Behind the post office is the site of the famous Impala Stampede statue that used to have pride of place in the Ernest Oppenheimer Park. The park is very different today, the Impala have relocated to Main Street, and a new park has been developed, with proper facilities and interesting artwork. Its a proper fenced off space where the hawkers and their wares have been banished from.   As an acknowledgement to the past, a wrought iron set of “bokkie” sit on their concrete pedestal and gaze at the people who now use this as a recreation space. 

Ernest Oppenheimer Park today

Heading up into Rissik Street I discovered that Kerk Street is now a tree lined sheltered informal trading area, although all I really saw were heaps of shoes for sale in the various stalls. The once mad Rissik street is being dug up for Rea-Vaya construction and all I foresee are traffic jams for any unfortunate driving in this street. Yes, its true, the traffic in Johannesburg is still a major problem. I did a slight detour from where we were outside the former Tony Factors Centre (now Edgars) and went to photograph yet another building from my past.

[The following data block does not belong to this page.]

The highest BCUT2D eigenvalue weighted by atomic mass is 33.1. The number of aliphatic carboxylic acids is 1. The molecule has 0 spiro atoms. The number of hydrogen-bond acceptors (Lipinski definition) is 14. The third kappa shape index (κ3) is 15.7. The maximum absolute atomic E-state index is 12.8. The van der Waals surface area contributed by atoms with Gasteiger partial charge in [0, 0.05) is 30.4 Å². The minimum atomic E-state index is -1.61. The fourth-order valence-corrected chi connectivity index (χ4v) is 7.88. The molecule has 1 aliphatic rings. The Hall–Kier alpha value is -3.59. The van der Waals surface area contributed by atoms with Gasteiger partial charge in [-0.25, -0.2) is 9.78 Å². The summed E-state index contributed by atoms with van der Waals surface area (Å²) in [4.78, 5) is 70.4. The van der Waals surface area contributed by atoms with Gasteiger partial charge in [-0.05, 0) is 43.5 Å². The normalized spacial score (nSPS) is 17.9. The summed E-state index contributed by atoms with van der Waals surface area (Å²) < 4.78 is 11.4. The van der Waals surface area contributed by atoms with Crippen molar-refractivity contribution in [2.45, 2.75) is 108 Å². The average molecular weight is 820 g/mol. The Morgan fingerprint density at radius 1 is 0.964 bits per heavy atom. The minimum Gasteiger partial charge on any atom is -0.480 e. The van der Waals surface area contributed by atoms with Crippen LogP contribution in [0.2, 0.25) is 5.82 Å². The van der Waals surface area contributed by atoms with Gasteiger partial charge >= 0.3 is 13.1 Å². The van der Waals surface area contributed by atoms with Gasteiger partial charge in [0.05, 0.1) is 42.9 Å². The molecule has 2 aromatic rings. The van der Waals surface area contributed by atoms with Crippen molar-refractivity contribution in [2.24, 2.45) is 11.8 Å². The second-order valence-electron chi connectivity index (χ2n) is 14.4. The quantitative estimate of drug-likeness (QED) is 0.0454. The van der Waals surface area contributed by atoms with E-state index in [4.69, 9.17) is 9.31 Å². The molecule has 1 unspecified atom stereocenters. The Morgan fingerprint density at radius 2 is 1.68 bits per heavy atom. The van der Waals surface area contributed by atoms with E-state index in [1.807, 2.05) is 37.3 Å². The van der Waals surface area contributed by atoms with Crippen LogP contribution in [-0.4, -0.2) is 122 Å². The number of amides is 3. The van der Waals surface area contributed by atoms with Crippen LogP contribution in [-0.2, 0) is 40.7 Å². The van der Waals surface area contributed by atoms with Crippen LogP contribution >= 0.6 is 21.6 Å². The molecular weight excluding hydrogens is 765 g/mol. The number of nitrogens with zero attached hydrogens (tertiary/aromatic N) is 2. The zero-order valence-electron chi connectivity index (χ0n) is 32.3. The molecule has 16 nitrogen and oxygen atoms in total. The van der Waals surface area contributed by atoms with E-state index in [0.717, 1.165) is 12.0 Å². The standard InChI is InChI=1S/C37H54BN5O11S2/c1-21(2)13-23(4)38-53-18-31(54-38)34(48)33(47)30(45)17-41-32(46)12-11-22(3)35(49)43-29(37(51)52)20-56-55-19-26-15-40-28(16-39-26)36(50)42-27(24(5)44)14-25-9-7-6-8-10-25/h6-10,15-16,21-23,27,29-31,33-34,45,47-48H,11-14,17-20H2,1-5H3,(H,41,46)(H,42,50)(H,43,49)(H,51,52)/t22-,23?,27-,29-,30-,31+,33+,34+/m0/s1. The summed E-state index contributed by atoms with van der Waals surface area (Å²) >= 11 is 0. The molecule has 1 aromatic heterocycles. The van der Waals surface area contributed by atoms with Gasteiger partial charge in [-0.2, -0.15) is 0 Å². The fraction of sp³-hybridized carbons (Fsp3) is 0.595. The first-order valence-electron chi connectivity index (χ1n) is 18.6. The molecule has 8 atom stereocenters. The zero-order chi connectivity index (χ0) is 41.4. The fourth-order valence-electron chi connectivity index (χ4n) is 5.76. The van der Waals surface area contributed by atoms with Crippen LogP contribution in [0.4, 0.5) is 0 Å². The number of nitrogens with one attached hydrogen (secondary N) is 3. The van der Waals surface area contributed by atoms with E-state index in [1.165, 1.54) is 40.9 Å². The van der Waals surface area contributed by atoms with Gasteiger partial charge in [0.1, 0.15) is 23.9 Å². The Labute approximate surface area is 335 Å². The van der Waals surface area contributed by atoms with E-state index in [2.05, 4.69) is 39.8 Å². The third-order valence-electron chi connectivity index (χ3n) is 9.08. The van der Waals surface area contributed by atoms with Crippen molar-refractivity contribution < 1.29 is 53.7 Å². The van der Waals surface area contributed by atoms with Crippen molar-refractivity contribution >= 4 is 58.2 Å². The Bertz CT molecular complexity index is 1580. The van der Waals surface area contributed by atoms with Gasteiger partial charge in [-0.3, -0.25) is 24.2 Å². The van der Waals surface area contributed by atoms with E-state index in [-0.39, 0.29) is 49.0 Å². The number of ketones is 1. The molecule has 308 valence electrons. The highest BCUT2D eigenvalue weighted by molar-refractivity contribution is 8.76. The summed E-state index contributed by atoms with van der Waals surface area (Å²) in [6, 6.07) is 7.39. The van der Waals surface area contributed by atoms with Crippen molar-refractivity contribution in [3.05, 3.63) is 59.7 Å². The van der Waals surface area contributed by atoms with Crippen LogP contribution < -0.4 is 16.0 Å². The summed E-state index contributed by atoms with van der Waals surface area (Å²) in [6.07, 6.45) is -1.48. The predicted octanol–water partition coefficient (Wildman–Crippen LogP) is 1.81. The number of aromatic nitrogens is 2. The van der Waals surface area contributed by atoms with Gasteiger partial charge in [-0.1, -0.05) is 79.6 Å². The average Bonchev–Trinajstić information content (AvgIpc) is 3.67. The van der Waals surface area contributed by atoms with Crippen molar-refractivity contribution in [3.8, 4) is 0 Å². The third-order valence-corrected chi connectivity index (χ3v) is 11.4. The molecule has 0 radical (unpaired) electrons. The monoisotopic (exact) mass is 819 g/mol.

Ansteys Building

Ansteys Building

Ansteys Building has two tie-ins with my past. In the early 1980 I used to frequent Joy Music which was on one of the shopping levels. We used to buy all our records there and they had the best collection of disco around! On the same level was an electronics shop that we knew as “Jakes”, I have no idea why it was called that, but that was where we used to buy all our components for our many electronics projects that we used to make when I was still an apprentice.  Joy is long gone, but Jakes was still around at least 10 years ago in Selby.
Then it was onto Eloff Street, once described as “a main street disguised as a bus lane”. It was also the home of 3 more oldies. Markhams, Cuthberts, and the OK Bazaars.  All three of these are on the intersection of Prichard and Eloff. 

OK Bazaars Building from Pritchard Street